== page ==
By Richard Rees, Ph.D.
What does it look like?
Red thread, also known as “pink patch,” is a foliar disease that most often occurs on taller mown turfgrass. The disease appears in turf as small pinkish-red spots or patches, usually in the spring or fall, with symptoms often disappearing during the heat of the summer. Upon infection, areas turn light tan, and the leaf tips become covered with fine pink or red threads, thus causing the turf to have an overall pink complexion. These pinkish threads are caused by the fungus Laetisaria fuciformis/Corticium fuciforme. Red threads can extend to about an inch past the height of the grass and typically spread through the turf in an area about 4 to 8 inches in diameter.
Host material and range
Red thread lawn disease is common in tall fescue grass and perennial ryegrass. Bermudagrass, bentgrass and Kentucky bluegrass are also sometimes affected. Outbreaks are prone to occur in turf that requires less maintenance, such as residential lawns and unkempt athletic fields. It usually occurs in the cooler and more humid areas of the Pacific Northwest, Northeast and Midwest. Red thread has the capability to take over a turf area very quickly, and leaves may begin to die two days after becoming infected. This quick influx results from the spread of the infected tissue and bits of the disease to healthy areas of grass by mowing and foot traffic on the diseased turf. During dry conditions, the threads may be visible for up to two years.
The disease is most severe on slow growing, nitrogen-deficient turfgrass during damp weather. The spreading of red thread is accelerated when turfgrass nutrition is poor and there is a lack of nitrogen or low levels of calcium. The lawn’s range of temperature also greatly affects disease development. Red thread occurs over a relatively wide range of temperature conditions, usually between 40 to 70 degrees, but most frequently in the 65 to 75 degree range. Although red thread creates an undesirable appearance on turf grass, the crowns and roots of the grass are not infected by the disease. Therefore, plants will not be killed and with proper treatment the turf can eventually recover.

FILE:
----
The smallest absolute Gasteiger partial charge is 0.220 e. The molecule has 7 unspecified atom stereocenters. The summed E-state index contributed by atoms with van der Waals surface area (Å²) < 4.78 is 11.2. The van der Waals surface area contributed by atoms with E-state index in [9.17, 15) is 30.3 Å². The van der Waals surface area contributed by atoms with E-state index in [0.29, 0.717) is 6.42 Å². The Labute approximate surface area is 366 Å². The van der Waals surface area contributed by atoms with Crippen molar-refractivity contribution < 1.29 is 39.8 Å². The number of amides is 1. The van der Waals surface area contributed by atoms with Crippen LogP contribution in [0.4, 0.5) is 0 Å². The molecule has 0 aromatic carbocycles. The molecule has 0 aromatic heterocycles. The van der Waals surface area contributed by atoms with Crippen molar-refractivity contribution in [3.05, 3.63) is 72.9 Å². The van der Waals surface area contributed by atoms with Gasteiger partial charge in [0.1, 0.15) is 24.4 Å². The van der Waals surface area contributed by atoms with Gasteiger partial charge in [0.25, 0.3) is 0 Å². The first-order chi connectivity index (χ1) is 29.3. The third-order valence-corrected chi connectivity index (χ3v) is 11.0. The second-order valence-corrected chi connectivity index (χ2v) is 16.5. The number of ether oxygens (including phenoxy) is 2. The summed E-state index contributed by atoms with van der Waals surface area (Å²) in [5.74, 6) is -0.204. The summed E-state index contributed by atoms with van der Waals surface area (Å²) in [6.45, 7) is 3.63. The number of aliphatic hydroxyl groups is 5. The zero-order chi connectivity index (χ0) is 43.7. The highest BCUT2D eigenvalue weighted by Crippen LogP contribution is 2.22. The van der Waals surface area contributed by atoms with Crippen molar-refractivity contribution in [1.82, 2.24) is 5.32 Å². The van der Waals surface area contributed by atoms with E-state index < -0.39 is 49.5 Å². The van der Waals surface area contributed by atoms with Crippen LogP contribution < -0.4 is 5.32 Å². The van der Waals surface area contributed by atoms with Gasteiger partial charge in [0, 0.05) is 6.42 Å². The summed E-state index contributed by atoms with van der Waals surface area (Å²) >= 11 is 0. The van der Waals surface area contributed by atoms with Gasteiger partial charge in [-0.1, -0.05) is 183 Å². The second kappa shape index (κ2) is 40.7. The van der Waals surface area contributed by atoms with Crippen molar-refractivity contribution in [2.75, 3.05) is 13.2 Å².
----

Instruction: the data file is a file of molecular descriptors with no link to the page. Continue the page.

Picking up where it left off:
Due to the fact that nutritional imbalances in the soil can speed up the development and spread of red thread lawn disease, use a high-quality fertilizer with adequate nitrogen percentage. In addition, a well drained lawn helps avoid prolonged periods of leaf wetness, which will minimize the extent to which red thread patches expand. It is also vital to aerate your lawn using a hollow spike lawn aerator during the fall months.
Once the lawn is infected, it is important to mow and burn the grass clippings collected from the infected area. In most cases, a fungicide treatment is unnecessary, but wet weather can sometimes cause severe damage. Therefore when disease is severe, fungicide applications may be necessary.
What can you do?
The most important strategy to effectively prevent, manage, and treat red thread is to maintain adequate soil fertility. The actual fertilization rates depend on the type of grass, soil texture and the specific rates recommended in your region. Another important practice to remember is to avoid both over-watering and watering your lawn in the late afternoon or evening. It is also critical for the health of your lawn to always provide good soil drainage. Additionally planted trees and shrubs should be far enough apart to prevent large areas of grass from being shaded for long periods during the day. This will also allow dew and other moisture on the grass to readily evaporate.
Richard Rees, Ph.D., is product development manager — fungicides at Bayer Environmental Science, a business group of Bayer CropScience LP. Armada fungicide from Bayer Environmental Science can be applied for control of red thread (apply .6-1.2 ounces at an interval of 14-28 days. Always read and follow label directions).
All photos courtesy of Bayer Environmental Science.